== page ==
Small-molecule inhibition of HIV pre-mRNA splicing as a novel antiretroviral therapy to overcome drug resistance.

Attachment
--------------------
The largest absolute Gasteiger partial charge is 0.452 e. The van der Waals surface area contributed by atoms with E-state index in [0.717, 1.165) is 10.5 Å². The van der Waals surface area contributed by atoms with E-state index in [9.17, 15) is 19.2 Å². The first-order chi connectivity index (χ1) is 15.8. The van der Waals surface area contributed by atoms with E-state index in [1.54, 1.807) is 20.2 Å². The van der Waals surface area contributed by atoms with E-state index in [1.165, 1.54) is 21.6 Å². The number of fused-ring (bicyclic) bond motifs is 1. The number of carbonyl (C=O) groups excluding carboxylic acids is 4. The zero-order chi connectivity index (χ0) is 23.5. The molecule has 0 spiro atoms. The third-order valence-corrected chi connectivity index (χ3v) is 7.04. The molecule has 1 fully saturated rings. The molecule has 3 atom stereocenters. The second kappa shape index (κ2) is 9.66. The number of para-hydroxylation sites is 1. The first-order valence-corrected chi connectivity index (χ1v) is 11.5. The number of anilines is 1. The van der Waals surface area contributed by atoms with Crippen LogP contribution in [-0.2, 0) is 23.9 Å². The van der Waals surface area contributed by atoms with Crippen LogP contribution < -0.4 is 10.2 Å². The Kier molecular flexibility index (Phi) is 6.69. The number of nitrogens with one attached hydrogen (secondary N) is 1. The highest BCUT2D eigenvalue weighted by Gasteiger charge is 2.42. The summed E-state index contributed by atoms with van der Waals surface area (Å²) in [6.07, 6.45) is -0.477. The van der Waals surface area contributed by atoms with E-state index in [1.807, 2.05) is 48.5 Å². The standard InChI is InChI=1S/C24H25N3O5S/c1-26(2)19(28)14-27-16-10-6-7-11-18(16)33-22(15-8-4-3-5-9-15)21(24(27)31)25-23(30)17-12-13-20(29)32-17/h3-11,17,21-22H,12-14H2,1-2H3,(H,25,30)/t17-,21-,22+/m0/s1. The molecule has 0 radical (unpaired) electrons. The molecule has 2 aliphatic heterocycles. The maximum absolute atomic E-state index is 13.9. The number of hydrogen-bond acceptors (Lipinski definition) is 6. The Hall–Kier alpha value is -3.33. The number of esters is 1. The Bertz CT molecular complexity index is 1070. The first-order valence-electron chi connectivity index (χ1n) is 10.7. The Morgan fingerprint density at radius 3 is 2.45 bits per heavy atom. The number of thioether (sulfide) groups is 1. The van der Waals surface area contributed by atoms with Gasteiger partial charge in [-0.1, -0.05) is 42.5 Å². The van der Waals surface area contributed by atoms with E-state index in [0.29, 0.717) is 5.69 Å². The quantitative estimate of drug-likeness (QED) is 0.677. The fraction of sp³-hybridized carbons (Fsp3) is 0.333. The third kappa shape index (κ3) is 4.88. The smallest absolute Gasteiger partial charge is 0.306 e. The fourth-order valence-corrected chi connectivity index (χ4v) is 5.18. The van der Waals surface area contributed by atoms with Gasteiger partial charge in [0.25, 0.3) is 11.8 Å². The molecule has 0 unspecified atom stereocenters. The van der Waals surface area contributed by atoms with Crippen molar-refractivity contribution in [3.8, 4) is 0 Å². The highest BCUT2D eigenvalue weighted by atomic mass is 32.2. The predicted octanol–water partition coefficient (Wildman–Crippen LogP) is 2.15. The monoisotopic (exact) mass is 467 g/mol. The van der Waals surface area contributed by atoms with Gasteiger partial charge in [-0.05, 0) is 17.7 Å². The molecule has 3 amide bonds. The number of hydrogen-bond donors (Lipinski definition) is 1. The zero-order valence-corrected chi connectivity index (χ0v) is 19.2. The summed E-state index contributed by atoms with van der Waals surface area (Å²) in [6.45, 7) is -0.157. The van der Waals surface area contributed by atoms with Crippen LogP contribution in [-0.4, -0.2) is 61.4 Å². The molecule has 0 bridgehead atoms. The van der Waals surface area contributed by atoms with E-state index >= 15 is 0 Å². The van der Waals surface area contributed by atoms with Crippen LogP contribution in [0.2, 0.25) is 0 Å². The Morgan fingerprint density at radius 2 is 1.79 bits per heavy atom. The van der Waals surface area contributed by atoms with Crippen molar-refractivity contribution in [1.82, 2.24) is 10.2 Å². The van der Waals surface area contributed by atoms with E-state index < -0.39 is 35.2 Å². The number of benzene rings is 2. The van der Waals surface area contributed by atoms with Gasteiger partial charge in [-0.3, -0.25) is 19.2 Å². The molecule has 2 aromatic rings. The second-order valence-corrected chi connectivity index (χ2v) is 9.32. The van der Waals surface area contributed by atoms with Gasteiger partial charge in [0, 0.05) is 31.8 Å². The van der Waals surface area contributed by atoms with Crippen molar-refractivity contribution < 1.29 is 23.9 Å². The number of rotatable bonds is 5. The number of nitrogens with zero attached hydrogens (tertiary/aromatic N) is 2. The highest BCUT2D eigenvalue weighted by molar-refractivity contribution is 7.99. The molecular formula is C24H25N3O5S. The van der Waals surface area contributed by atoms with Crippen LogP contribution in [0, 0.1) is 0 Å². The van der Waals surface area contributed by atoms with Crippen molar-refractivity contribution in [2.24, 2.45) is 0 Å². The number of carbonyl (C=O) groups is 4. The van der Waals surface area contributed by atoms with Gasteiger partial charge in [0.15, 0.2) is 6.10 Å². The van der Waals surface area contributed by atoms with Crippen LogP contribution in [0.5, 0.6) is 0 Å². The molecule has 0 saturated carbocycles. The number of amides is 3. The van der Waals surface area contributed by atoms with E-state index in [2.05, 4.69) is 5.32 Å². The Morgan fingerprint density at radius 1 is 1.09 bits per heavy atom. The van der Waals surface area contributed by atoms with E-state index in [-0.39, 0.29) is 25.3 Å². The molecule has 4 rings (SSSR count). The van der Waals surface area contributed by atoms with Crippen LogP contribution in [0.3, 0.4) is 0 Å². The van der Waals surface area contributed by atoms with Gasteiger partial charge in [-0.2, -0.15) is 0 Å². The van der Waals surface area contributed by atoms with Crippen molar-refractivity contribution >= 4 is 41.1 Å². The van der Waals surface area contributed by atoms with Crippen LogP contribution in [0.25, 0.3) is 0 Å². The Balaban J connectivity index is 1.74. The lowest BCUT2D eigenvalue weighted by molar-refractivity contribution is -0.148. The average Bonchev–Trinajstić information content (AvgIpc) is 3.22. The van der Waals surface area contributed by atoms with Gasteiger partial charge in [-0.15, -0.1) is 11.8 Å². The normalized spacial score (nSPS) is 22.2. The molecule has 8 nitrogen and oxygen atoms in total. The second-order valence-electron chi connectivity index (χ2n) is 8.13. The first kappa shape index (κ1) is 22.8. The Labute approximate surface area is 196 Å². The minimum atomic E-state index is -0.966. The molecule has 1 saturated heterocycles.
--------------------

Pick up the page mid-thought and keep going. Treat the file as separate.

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Small-Molecule Inhibition of HIV pre-mRNA Splicing as a Novel Antiretroviral Therapy to Overcome Drug Resistance Nadia Bakkour1,2,3[, Yea-Lih Lin4,5,6[, Sophie Maire1,2,3, Lilia Ayadi7,8, Florence Mahuteau-Betzer9,10, Chi Hung Nguyen9,10, Clément Mettling4,5,6, Pierre Portales4,5,6, David Grierson9,10, Benoit Chabot11, Philippe Jeanteur1,2,3, Christiane Branlant7,8, Pierre Corbeau4,5,6, Jamal Tazi1,2,3* 1 Université de Montpellier II, Montpellier, France, 2 Institut de Génétique Moléculaire de Montpellier, Montpellier, France, 3 CNRS, UMR 5535, Montpellier, France, 4 Laboratoire d’Immunologie CHU de Montpellier, Montpellier, France, 5 Institut de Genetique Humaine, Montpellier, France, 6 CNRS, UPR1142, Montpellier, France, 7 Université Henri Poincare-Nancy I, Vandoeuvre-les-Nancy, France, 8 CNRS, UMR 7567, Vandoeuvre-les-Nancy, France, 9 Laboratoire de Pharmaco-chimie, Institut Curie, Orsay, France, 10 CNRS-UMR 176, Orsay, France, 11 Département de Microbiologie et d’Infectiologie, Faculté de Médecine et des Sciences de la Santé, Université de Sherbrooke, Sherbrooke, Québec, Canada The development of multidrug-resistant viruses compromises antiretroviral therapy efficacy and limits therapeutic options. Therefore, it is an ongoing task to identify new targets for antiretroviral therapy and to develop new drugs. Here, we show that an indole derivative (IDC16) that interferes with exonic splicing enhancer activity of the SR protein splicing factor SF2/ASF suppresses the production of key viral proteins, thereby compromising subsequent synthesis of full-length HIV-1 pre-mRNA and assembly of infectious particles. IDC16 inhibits replication of macrophage- and T cell– tropic laboratory strains, clinical isolates, and strains with high-level resistance to inhibitors of viral protease and reverse transcriptase. Importantly, drug treatment of primary blood cells did not alter splicing profiles of endogenous genes involved in cell cycle transition and apoptosis. Thus, human splicing factors represent novel and promising drug targets for the development of antiretroviral therapies, particularly for the inhibition of multidrug-resistant viruses. Citation: Bakkour N, Lin YL, Maire S, Ayadi L, Mahuteau-Betzer F, et al. (2007) Small-molecule inhibition of HIV pre-mRNA splicing as a novel antiretroviral therapy to overcome drug resistance. PLoS Pathog 3(10): e159. doi:10.1371/journal.ppat.0030159 sequences and non-spliceosomal nuclear RNA-binding proteins (trans-acting factors). These trans-acting factors can be classified as SR proteins (serine-arginine-rich proteins) [18– 21] and hnRNPs (heterogenous nuclear ribonucleoproteins) [22–25]. Binding of the SR proteins to exonic splicing enhancers (ESEs) downstream of the Tat-, Rev-, Vpr-, Env-, and Nef-specific 39 splice sites promotes exon definition by recruiting constitutive factors and preventing the action of nearby splicing silencers [26]. Therefore, members of the SR protein family are thought to play a major role in the regulation of HIV-1 pre-mRNA splicing. By screening a large collection of chemical compounds, our laboratory has discovered several benzopyridoindole and pyridocarbazole derivatives that selectively inhibit the ESEdependent splicing activity of individual SR proteins [27–29]. Selective binding of these compounds to specific SR proteins Introduction The increasing prevalence of drug-resistant human immunodeficiency virus type 1 (HIV-1) has highlighted the challenging issue of the optimal treatment of HIV-1-infected patients [1–3]. Current routine drug regimens, typically consisting of various combinations of compounds targeting the viral proteins reverse transcriptase, protease, and gp120, have revolutionized the treatment of HIV/AIDS [3–5]. However, HIV-1 can acquire resistance to all known inhibitors of these targets, and transmission of multidrugresistant HIV strains is becoming a growing problem [1,2,6– 9]. This, as well as other problems such as viral escape mutants [4,10], persistence of viral reservoirs [11–14], poor patient compliance due to complicated regimens [15,16], and toxic side effects [17], have emphasized the need for the development of new drugs with novel mechanisms of action. In addition to virus-specific enzymes, such as reverse transcriptase and protease, several cellular factors are required for replication of HIV-1 [10]. The identification of these critical host cell factors may provide novel cellular targets for the development of compounds that are potentially capable of inhibiting HIV-1, thereby decreasing the burden of viral replication in cases of transmitted multidrug-resistant HIV-1 infection. To express key viral proteins, HIV-1 uses a combination of several alternative 59 and 39 splice sites to generate more than 40 different mRNAs from its full-length genomic pre-mRNA [10]. The choice of these alternative splice sites strongly depends on specific interactions between HIV pre-mRNA PLoS Pathogens | Editor: Michael H. Malim, King’s College London, United Kingdom Received March 26, 2007; Accepted September 14, 2007; Published October 26, 2007 Copyright: Ó 2007 Bakkour et al. This is an open-access article distributed under the terms of the Creative Commons Attribution License, which permits unrestricted use, distribution, and reproduction in any medium, provided the original author and source are credited. Abbreviations: AZT, azidothymidine (39-azido-39-deoxythymidine, zidovudine); ELISA, enzyme-linked immunosorbent assay; ESE, exonic splicing enhancer; HIV-1, human immunodeficiency virus type 1; PBMC, peripheral blood mononuclear cell; SR, serine-arginine-rich * To whom correspondence should be addressed. E-mail: [ These authors contributed equally to this work. 1530 October 2007 | Volume 3 | Issue 10 | e159 Splicing Inhibitor for HIV-1 Therapy prevents spliceosome assembly and splicing in an in vitro system. Given the fact that these proteins play an important role in regulating HIV-1 pre-mRNA splicing, we surmised that specific inhibition of SR proteins by benzopyridoindole and pyridocarbazole derivatives could block HIV-1 replication. Author Summary Over the two decades highly active antiretroviral therapy (HAART) for the treatment of HIV infection has led to a significant decline in morbidity and mortality rates among HIV-infected individuals. HAART uses a combination of molecules that target the virus itself. However, naturally occurring and extensive genetic variation found in the virus allow the emergence of drug-resistant viruses, which rapidly render individuals untreatable. An alternative approach for effective anti-HIV-1 chemotherapy should be targeting cellular factors required for HIV-1 replication. Here, we report the development of a successful therapeutic agent for HIV-1 infection based on inhibition of HIV-1 pre-mRNA splicing, a crucial step of the HIV-1 life cycle that allows production of key viral proteins. The splicing inhibitor IDC16 can efficiently block HIV-1 viral production in primary blood cells infected with different laboratory strains or clinical isolates from patients resistant to anti-HIV multitherapies. These findings may serve as the basis for a new strategy to develop a new class of anti-HIV drugs, the splicing inhibitors, and even of antiviral drugs in general, since any virus needing to splice its RNAs may be targeted. Results Among 220 indole derivatives that were screened for selective inhibition of ESE-dependent splicing events, one selected drug (IDC16) demonstrated a strong inhibitory effect on different substrates harboring SF2/ASF high-affinity binding site (Figure 1A). IDC16 had also no adverse effect on cell growth and viability of different cell lines, including primary cell lines (see below). Given that SF2/ASF plays a major role in HIV-1 pre-mRNA splicing, we decided in the present study to test the effect of IDC16 on HIV replication as well as on specific splicing events of the HIV-1 pre-mRNA. The efficiency of the drug was first assessed by using the pDPSP plasmid containing the HIV-1 proviral genome deleted between nucleotides 1511 and 4550 (Figure 1B), which recapitulates all splicing events of HIV-1 pre-mRNA in Figure 1. Selective Inhibition of HIV-1 RNA Splicing Ex Vivo by IDC16 (A) Drawing and formula of IDC16 compound. (B) Schematic representation of HIV-1 genome. The 59 splice sites (D1–D4) and 39 splice sites (A1–A7) are indicated. The various open reading frames are boxed. (C) HeLa cells transfected with the pDPSP construct were either untreated (lane 7) or treated with 0.05 lM, 0.1 lM, 0.5 lM, 1 lM, 2.5 lM, or 5 lM of compound IDC16 (lanes 1–6, respectively). Multiply spliced products of HIV-1 RNA were amplified by RT-PCR using the oligonucleotide primers BSS and SJ4.7A. The PCR products were analyzed by polyacrylamide gel electrophoresis after normalization with GAPDH (see Materials and Methods). Nomenclature of the RT-PCR products on the left of the panel is according to [30]. Size markers (in bp) are shown on the right of the panel (lane 9). RTPCR from untransfected HeLa cells (lane 8). doi:10.1371/journal.ppat.0030159.g001 PLoS Pathogens | 1531 October 2007 | Volume 3 | Issue 10 | e159 Splicing Inhibitor for HIV-1 Therapy Figure 2. In Vitro Inhibition of HIV1-D1-A2 pre-mRNA Splicing by IDC16 and Complementation with SR Proteins SC35 and SF2/ASF (A) Schematic representation of HIV1-D1-A2 transcript is shown. Numbering of the HIV-1/BRU RNA sequences is according to Ratner et al. [49]. (B) Polyacrylamide gel electrophoresis of the in vitro splicing products of HIV1-D1-A2 transcript. Uniformly labeled RNA was prepared as described under Materials and Methods and was incubated alone (lane 1) in a HeLa cell nuclear extract under splicing conditions in the absence (lane 2), in the presence of 10% DMSO (lane 3), or 5 lM, 10 lM, 20 lM, and 40 lM of compound IDC16 (lanes 4–7, respectively). (C) The same reactions as in (B) lanes 3–7 were complemented with 0.21 lM of recombinant SF2/ASF (lanes 1–5, respectively). (D) The same reactions as in (B) lanes 3–7 were complemented with 0.19 lM of recombinant SC35 (lanes 1–5, respectively). (E) Splicing products of the Minx transcript analyzed by polyacrylamide gel electrophoresis. Uniformly labeled RNA was incubated alone (lane 1), in HeLa nuclear extract in the absence (lane 2) or presence of 5 lM, 10 lM, 20 lM, 30 lM, or 50 lM of compound IDC16 (lanes 3–7), respectively. doi:10.1371/journal.ppat.0030159.g002 transfected HeLa cells [30]. The mRNAs produced by splicing were then analyzed by reverse transcriptase (RT)-PCR using forward and reverse primers that amplify several splicing isoforms encoding the viral proteins Nef, Rev, and Tat. Compared to untreated cells, the synthesis of all splicing products was less efficient (compare lane 7 and lanes 1–6). The effect of IDC16 was dose dependent, especially for the synthesis of larger splicing isoforms, with a complete block at 2.5 lM. At this concentration of the drug neither global nor HIV-1 RNA synthesis were affected (unpublished data, see below), implying that IDC16 has a specific action on HIV-1 pre-mRNA splicing. The dose-dependent profile of splicing inhibition indicated that IDC16 inhibits the use of several weak 39 splice sites whose utilization is required for the production of key viral regulatory proteins. Utilization of these 39 splice sites is known to critically depend upon the binding of SR proteins [31]. To examine the specificity of IDC16, we tested the effect of this drug in an in vitro splicing assay using a pre-mRNA substrate (HIV1-D1-A2) harboring the D1 and A2 HIV donor and acceptor splice sites, respectively (see Figure 2A, [32]). Splicing of this substrate is activated by the SR protein ASF/ SF2, both in vitro and ex vivo, and therefore it constitutes an ideal target for IDC16, which inhibits most of SF2/ASF ESEdependent splicing tested ([26] and unpublished data). Treatment with increasing concentrations of IDC16 inhibits splicing of HIV1-D1-A2 in a dose-dependent manner (Figure 2B). Complementation of the extract with recombinant SR PLoS Pathogens | protein ASF/SF2 strongly limited the IDC16 splicing inhibition (Figure 2C), whereas the addition of similar amounts of another SR protein, SC35, fails to do so (Figure 2D), demonstrating that IDC16 specifically impedes SF2/ASFdependent splicing. Consistently, concentration up to 50 lM of IDC16 did not alter splicing of synthetic mRNA precursors derived from the adenovirus major late-transcription unit (Minx, Figure 2E), which is a single intron premRNA not requiring ESE sequences in the second exon for efficient splicing. Given the key role played by ASF/SF2 in the activation of several HIV-1 acceptor sites, it is expected that the treatment of infected cells with IDC16 might block HIV-1 replication. Initial experiments were designed to determine the concentration of IDC16 with minimal side effects on cell viability and cell cycle progression. Treatment of stimulated peripheral blood mononuclear cells (PBMCs) with 1 or 2.5 lM IDC16 next showed no effect on cell proliferation, as measured by tritiated thymidine incorporation into cellular DNA (Figure 3A). Since no adverse cellular effect was observed up to the 2.5 lM IDC16 concentration range, we then asked whether IDC16 could block HIV-1 replication in this potential therapeutic window. Stimulated PBMCs were infected with either NL4.3 (unpublished data) or Ada-M R5 (Figure 3B) HIV-1 strains and cultured for 14 d in the presence or absence of 0.1 lM, 0.5 lM, or 1 lM IDC16. At the indicated days, virus replication was determined by p24 antigen enzyme-linked immunosorbent assay (ELISA). Replication of 1532 October 2007 | Volume 3 | Issue 10 | e159 Splicing Inhibitor for HIV-1 Therapy Figure 3. Inhibition of HIV-1 Production in PBMC-Infected Cells by IDC16 (A) PBMCs from healthy donors were cultured in the presence of labeled 3H-thymidine and incorporated radioactivity was measured after 72 h stimulation with phytohemagglutinin A (PHA) in the absence (-) or presence of 1 lM or 2.5 lM of IDC16. (B) 100 TCID50 of Ada-M was used to infect triplicate of 106 activated PBMCs (stimulated for 2 d with PHA and IL2) in the absence or presence of 0.1 lM, 0.5 lM, or 1 lM of IDC16. Supernatant was harvested at the indicated days and viral capsid protein p24 antigen was quantitated using standard ELISA protocol. (C) Concurrently, cell viability was measured by trypan blue exclusion and indicated as percentage as compared with untreated cells. doi:10.1371/journal.ppat.0030159.g003 human cells infected with either macrophage-tropic (R5) HIV-1, Ada-M, or T-cell-line-tropic (X4), NL4–3 HIV-1 laboratory strains, suggesting that IDC16 could be effective on a variety of viral strains detected in vivo. We next used an in vitro system that may be more relevant to the clinical situation, since it involves infecting primary cells with HIV-1 isolates from patients resistant to conventional antiretroviral therapies. We chose five extreme cases in which viruses harbored mutations in different regions of the viral genome, including those encoding the reverse transcriptase and protease domains. Using two strains that previously demonstrated robust resistance to different therapeutic agents in vitro, we show that IDC16 also very efficiently inhibits the replication of these clinical isolates, since no viral particles were detected 14 d post-infection (Figure 4D). In order to provide further evidence that the anti-HIV activity we observed with IDC16 is actually the consequence of its inhibitory effect on viral RNA splicing, we examined various steps of the viral cycle in cells treated with the drug and submitted to one-round infection. For this purpose, we both NL4.3 (unpublished data) and Ada-M R5 strains (Figure 3B) is very efficiently blocked in these primary cells following treatment with 1 lM of IDC16. Meanwhile, cell viability was not affected by the drug throughout the assay as shown in Figure 3C. To generalize the effect of IDC16 on HIV-1 replication in other primary cells, the same protocol was repeated using infected macrophages, which act as viral reservoirs. Cells were treated with 0.1 lM, 0.5 lM, or 1 lM of IDC16 and p24 antigen levels were monitored both in culture supernatant (Figure 4A) and in cell lysates (Figure 4B). Again, IDC16 blocked virus replication efficiently and in a dose-dependent manner, reaching inhibition levels up to 90% in primary macrophages at 1 lM. However, cell viability was not decreased under IDC16 treatment (Figure 4C). It is important to note that macrophages survival was rather increased in the presence of IDC16 at day 7 and day 14 post-infection (Figure 4C), suggesting that IDC16 may protect these cells from deleterious effects induced by viral infection. The previous experiments were all performed with primary PLoS Pathogens | 1533 October 2007 | Volume 3 | Issue 10 | e159 Splicing Inhibitor for HIV-1 Therapy Figure 4. Inhibition of HIV-1 Production in Macrophage-Infected Cells by IDC16 Macrophages were infected with 100 TCID50 of Ada-M for 18 h in the absence or presence of 0.1 lM, 0.5 lM, or 1 lM concentrations of IDC16 and then washed intensively with PBS. (A and B) The culture medium and cells were collected at days 4, 7, and 14, and extracellular (A) or intracellular (B) viral production was measured by the quantification of viral capsid protein p24 using ELISA. (C) Concurrently, cell viability was measured by trypan blue exclusion and indicated as percentage as compared with untreated cells. (D) Activated PBMCs from healthy donors were infected with two HIV-1 clinical isolates (GAR and CLO) in the absence (Ctl) or presence of 1 lM of IDC16 (1DC16). Supernatants were harvested after 14 d of infection days, and viral capsid protein p24 antigen was quantitated enfocar la importancia de la producción mediática de los niños en su descubrimiento del mundo, sobre todo utilizando el periódico escolar y la imprenta. Asimismo las asociaciones de profesores trabajaron en esta línea e incluso la enseñanza católica se comprometió desde los años sesenta realizando trabajos originales en el marco de la corriente del Lenguaje Total. Páginas 43-48 45 Comunicar, 28, 2007 En el ámbito de los medios, también desde el principio del siglo XX hay ciertas corrientes de conexión. Pero es a lo largo de los años sesenta cuando se constituyeron asociaciones de periodistas apasionados por sus funciones de mediadores, que fomentaron la importancia ciudadana de los medios como algo cercano a los jóvenes, a los profesores y a las familias. Así se crearon la APIJ (Asociación de Prensa Información para la Juventud), la ARPEJ (Asociación Regional de Prensa y Enseñanza para la Juventud), el CIPE (Comité Interprofesional para la Prensa en la Escuela) o la APE (Asociación de Prensa y Enseñanza), todas ellas para la prensa escrita Estas asociaciones fueron precedidas por movimientos surgidos en mayo de 1968, como el CREPAC que, utilizando películas realizadas por periodistas conocidos, aclaraba temas que habían sido manipulados por una televisión demasiado próxima al poder político y realizaba encuentros con grupos de telespectadores. cipio del siglo XX, y nos han legado textos fundadores muy preciados, importantes trabajos de campo y muchos logros educativos y pedagógicos. La educación en medios ha tenido carácter de oficialidad de múltiples maneras, aunque nunca como una enseñanza global. Así la campaña «Operación Joven Telespectador Activo» (JTA), lanzada al final de los años setenta y financiada de manera interministerial para hacer reflexionar sobre las prácticas televisuales de los jóvenes, la creación del CLEMI (Centro de Educación y Medios de Comunicación) en el seno del Ministerio de Educación Nacional en 1983, la creación de la optativa «Cine-audiovisual» en los bachilleratos de humanidades de los institutos en 1984 (primer bachillerato en 1989) y múltiples referencias a la educación de la imagen, de la prensa, de Internet. La forma más visible y rápida de evaluar el lugar de la educación en medios es valorar el lugar que se le ha reservado en los libros de texto del sistema educa- 2. Construir la educación en los medios sin nombrarla El lugar que ocupa la edu- La denominación «educación en medios», que debería cación en los medios es muy ambiguo, aunque las cosas están cambiando recientemente. entenderse como un concepto integrador que reagrupase todos los medios presentes y futuros, es a menudo percibida En principio, en Francia, co- por los «tradicionalistas de la cultura» como una tendencia mo en muchos otros países, la educación en los medios no es hacia la masificación y la pérdida de la calidad. una disciplina escolar a tiempo completo, sino que se ha ido conformado progresivamente a través de experiencias y reflexiones teóricas que han tivo en Francia. Una inmersión sistemática nos permi- permitido implantar interesantes actividades de carác- te constatar que los textos oficiales acogen numerosos ter puntual. Se ha ganado poco a poco el reconoci- ejemplos, citas, sin delimitarla con precisión. miento de la institución educativa y la comunidad es- colar. Podemos decir que ha conquistado un «lugar», 3. ¿Por qué la escuela ha necesitado casi un siglo en el ámbito de la enseñanza transversal entre las dis- para oficilializar lo que cotidianamente se hacía en ciplinas existentes. ella? Sin embargo, la escuela no está sola en esta aspi- Primero, porque las prácticas de educación en me- ración, porque el trabajo en medios es valorado igual- dios han existido antes de ser nombradas así. Recor- mente por el Ministerio de Cultura (campañas de foto- demos que no fue hasta 1973 cuando aparece este grafía, la llamada «Operación Escuelas», presencia de término y que su definición se debe a los expertos del colegios e institutos en el cine ), así como el Minis- Consejo Internacional del Cine y de la Televisión, que terio de la Juventud y Deportes que ha emprendido en el seno de la UNESCO, definen de esta forma: numerosas iniciativas. «Por educación en medios conviene entender el estu- Así, esta presencia de la educación en los medios dio, la enseñanza, el aprendizaje de los medios moder- no ha sido oficial. ¡La educación de los medios no apa- nos de comunicación y de expresión que forman parte rece oficialmente como tal en los textos de la escuela de un dominio específico y autónomo de conocimien- francesa hasta 2006! tos en la teoría y la práctica pedagógicas, a diferencia Este hecho no nos puede dejar de sorprender ya de su utilización como auxiliar para la enseñanza y el que las experiencias se han multiplicado desde el prin- aprendizaje en otros dominios de conocimientos tales Páginas 43-48 46 Comunicar, 28, 2007 como los de matemáticas, ciencias y geografía». A pe- mente en todas las asignaturas. Incluso los nuevos cu- sar de que esta definición ha servido para otorgarle un rrículos de materias científicas en 2006 para los alum- reconocimiento real, los debates sobre lo que abarca y nos de 11 a 18 años hacen referencia a la necesidad no, no están totalmente extinguidos. de trabajar sobre la información científica y técnica y En segundo lugar, porque si bien a la escuela fran- el uso de las imágenes que nacen de ella. cesa le gusta la innovación, después duda mucho en Desde junio de 2006, aparece oficialmente el tér- reflejar y sancionar estas prácticas innovadoras en sus mino «educación en medios» al publicar el Ministerio textos oficiales. Nos encontramos con una tradición de Educación los nuevos contenidos mínimos y las sólidamente fundada sobre una transmisión de conoci- competencias que deben adquirir los jóvenes al salir mientos muy estructurados, organizados en disciplinas del sistema educativo. escolares que se dedican la mayor parte a transmitir Este documento pretende averiguar cuáles son los conocimientos teóricos. La pedagogía es a menudo se- conocimientos y las competencias indispensables que cundaria, aunque los profesores disfrutan de una ver- deben dominar para terminar con éxito su escolaridad, dadera libertad pedagógica en sus clases. El trabajo seguir su formación y construir su futuro personal y crítico sobre los medios que estaba aún en elaboración profesional. Siete competencias diferentes han sido te- necesitaba este empuje para hacerse oficial. nidas en cuenta y en cada una de ellas, el trabajo con Aunque el trabajo de educación en los medios no los medios es reconocido frecuentemente. Para citar esté reconocido como disciplina, no está ausente de un ejemplo, la competencia sobre el dominio de la len- gua francesa definen las capa- cidades para expresarse oral- La metodología elaborada en el marco de la educación en mente que pueden adquirirse con la utilización de la radio e, medios parece incluso permitir la inclinación de la sociedad incluso, se propone fomentar de la información hacia una sociedad del conocimiento, como defiende la UNESCO. En Francia, se necesitaría unir el interés por la lectura a través de la lectura de la prensa. La educación en los medios las fuerzas dispersas en función de los soportes mediáticos y orientarse más hacia la educación en medios que al dominio adquiere pleno derecho y entidad en la sección sexta titulada «competencias sociales y cívi- técnico de los aparatos. cas» que indica que «los alum- nos deberán ser capaces de juz- gar y tendrán espíritu crítico, lo que supone ser educados en los las programaciones oficiales, ya que, a lo largo de un medios y tener conciencia de su lugar y de su influencia estudio de los textos, los documentalistas del CLEMI en la sociedad». han podido señalar más de una centena de referencias a la educación de los medios en el seno de disciplinas 4. Un entorno positivo como el francés, la historia, la geografía, las lenguas, Si nos atenemos a las cifras, el panorama de la las artes plásticas : trabajos sobre las portadas de educación en medios es muy positivo. Una gran ope- prensa, reflexiones sobre temas mediáticos, análisis de ración de visibilidad como la «Semana de la prensa y publicidad, análisis de imágenes desde todos los ángu- de los medios en la escuela», coordinada por el CLE- los, reflexión sobre las noticias en los países europeos, MI, confirma año tras año, después de 17 convocato- información y opinión rias, el atractivo que ejerce sobre los profesores y los Esta presencia se constata desde la escuela mater- alumnos. Concebida como una gran operación de nal (2 a 6 años) donde, por ejemplo, se le pregunta a complementariedad source of circulating FGF-21. The lack of association between circulating and muscle-expressed FGF-21 also suggests that muscle FGF-21 primarily works in a local manner regulating glucose metabolism in the muscle and/or signals to the adipose tissue in close contact to the muscle. Our study has some limitations. The number of subjects is small and some correlations could have been significant with greater statistical power. Another aspect is that protein levels of FGF-21 were not determined in the muscles extracts, consequently we cannot be sure the increase in FGF-21 mRNA is followed by increased protein expression. In conclusion, we show that FGF-21 mRNA is increased in skeletal muscle in HIV patients and that FGF-21 mRNA in muscle correlates to whole-body (primarily reflecting muscle) insulin resistance. These findings add to the evidence that FGF-21 is a myokine and that muscle FGF-21 might primarily work in an autocrine manner. Acknowledgments We thank the subjects for their participation in this study. Ruth Rousing, Hanne Willumsen, Carsten Nielsen and Flemming Jessen are thanked for excellent technical help. The Danish HIV-Cohort is thanked for providing us HIV-related data. 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